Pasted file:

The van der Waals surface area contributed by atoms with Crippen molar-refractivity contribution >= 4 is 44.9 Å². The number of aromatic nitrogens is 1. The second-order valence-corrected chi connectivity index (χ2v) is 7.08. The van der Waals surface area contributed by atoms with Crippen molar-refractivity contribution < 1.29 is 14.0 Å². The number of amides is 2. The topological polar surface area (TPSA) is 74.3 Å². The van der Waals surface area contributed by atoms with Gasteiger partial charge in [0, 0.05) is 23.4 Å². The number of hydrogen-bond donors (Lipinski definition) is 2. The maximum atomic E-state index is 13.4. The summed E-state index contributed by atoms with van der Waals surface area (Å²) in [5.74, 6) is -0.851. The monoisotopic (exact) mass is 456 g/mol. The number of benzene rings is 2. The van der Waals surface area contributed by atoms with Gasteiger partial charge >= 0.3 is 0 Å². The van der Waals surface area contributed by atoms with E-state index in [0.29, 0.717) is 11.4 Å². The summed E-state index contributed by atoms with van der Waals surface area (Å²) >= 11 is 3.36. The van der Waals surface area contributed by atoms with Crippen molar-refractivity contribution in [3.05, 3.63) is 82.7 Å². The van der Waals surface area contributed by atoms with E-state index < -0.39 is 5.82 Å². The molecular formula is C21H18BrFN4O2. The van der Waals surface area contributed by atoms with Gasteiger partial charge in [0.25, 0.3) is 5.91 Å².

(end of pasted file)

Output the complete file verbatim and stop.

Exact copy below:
The van der Waals surface area contributed by atoms with Crippen molar-refractivity contribution >= 4 is 44.9 Å². The number of aromatic nitrogens is 1. The second-order valence-corrected chi connectivity index (χ2v) is 7.08. The van der Waals surface area contributed by atoms with Crippen molar-refractivity contribution < 1.29 is 14.0 Å². The number of amides is 2. The topological polar surface area (TPSA) is 74.3 Å². The van der Waals surface area contributed by atoms with Gasteiger partial charge in [0, 0.05) is 23.4 Å². The number of hydrogen-bond donors (Lipinski definition) is 2. The maximum atomic E-state index is 13.4. The summed E-state index contributed by atoms with van der Waals surface area (Å²) in [5.74, 6) is -0.851. The monoisotopic (exact) mass is 456 g/mol. The number of benzene rings is 2. The van der Waals surface area contributed by atoms with Gasteiger partial charge >= 0.3 is 0 Å². The van der Waals surface area contributed by atoms with E-state index in [0.29, 0.717) is 11.4 Å². The summed E-state index contributed by atoms with van der Waals surface area (Å²) >= 11 is 3.36. The van der Waals surface area contributed by atoms with Crippen molar-refractivity contribution in [3.05, 3.63) is 82.7 Å². The van der Waals surface area contributed by atoms with E-state index < -0.39 is 5.82 Å². The molecular formula is C21H18BrFN4O2. The van der Waals surface area contributed by atoms with Gasteiger partial charge in [0.25, 0.3) is 5.91 Å².